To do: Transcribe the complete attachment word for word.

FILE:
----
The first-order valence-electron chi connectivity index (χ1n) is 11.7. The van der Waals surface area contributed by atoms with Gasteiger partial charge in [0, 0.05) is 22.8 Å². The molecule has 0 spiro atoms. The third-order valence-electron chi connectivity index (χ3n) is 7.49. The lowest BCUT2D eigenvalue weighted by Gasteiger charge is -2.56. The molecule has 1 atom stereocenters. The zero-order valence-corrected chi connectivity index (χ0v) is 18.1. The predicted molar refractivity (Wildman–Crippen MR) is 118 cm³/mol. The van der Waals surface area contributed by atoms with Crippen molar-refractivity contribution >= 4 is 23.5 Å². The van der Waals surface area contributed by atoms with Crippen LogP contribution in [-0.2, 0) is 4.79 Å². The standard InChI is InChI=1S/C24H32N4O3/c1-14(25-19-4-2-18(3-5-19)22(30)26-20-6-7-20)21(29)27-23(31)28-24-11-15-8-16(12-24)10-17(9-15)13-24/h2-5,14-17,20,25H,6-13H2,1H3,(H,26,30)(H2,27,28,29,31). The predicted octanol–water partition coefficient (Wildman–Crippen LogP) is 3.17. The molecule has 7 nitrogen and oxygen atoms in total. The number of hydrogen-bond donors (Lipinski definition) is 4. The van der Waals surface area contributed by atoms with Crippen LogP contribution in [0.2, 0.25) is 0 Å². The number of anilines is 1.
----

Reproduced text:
The first-order valence-electron chi connectivity index (χ1n) is 11.7. The van der Waals surface area contributed by atoms with Gasteiger partial charge in [0, 0.05) is 22.8 Å². The molecule has 0 spiro atoms. The third-order valence-electron chi connectivity index (χ3n) is 7.49. The lowest BCUT2D eigenvalue weighted by Gasteiger charge is -2.56. The molecule has 1 atom stereocenters. The zero-order valence-corrected chi connectivity index (χ0v) is 18.1. The predicted molar refractivity (Wildman–Crippen MR) is 118 cm³/mol. The van der Waals surface area contributed by atoms with Crippen molar-refractivity contribution >= 4 is 23.5 Å². The van der Waals surface area contributed by atoms with Crippen LogP contribution in [-0.2, 0) is 4.79 Å². The standard InChI is InChI=1S/C24H32N4O3/c1-14(25-19-4-2-18(3-5-19)22(30)26-20-6-7-20)21(29)27-23(31)28-24-11-15-8-16(12-24)10-17(9-15)13-24/h2-5,14-17,20,25H,6-13H2,1H3,(H,26,30)(H2,27,28,29,31). The predicted octanol–water partition coefficient (Wildman–Crippen LogP) is 3.17. The molecule has 7 nitrogen and oxygen atoms in total. The number of hydrogen-bond donors (Lipinski definition) is 4. The van der Waals surface area contributed by atoms with Crippen LogP contribution in [0.2, 0.25) is 0 Å². The number of anilines is 1.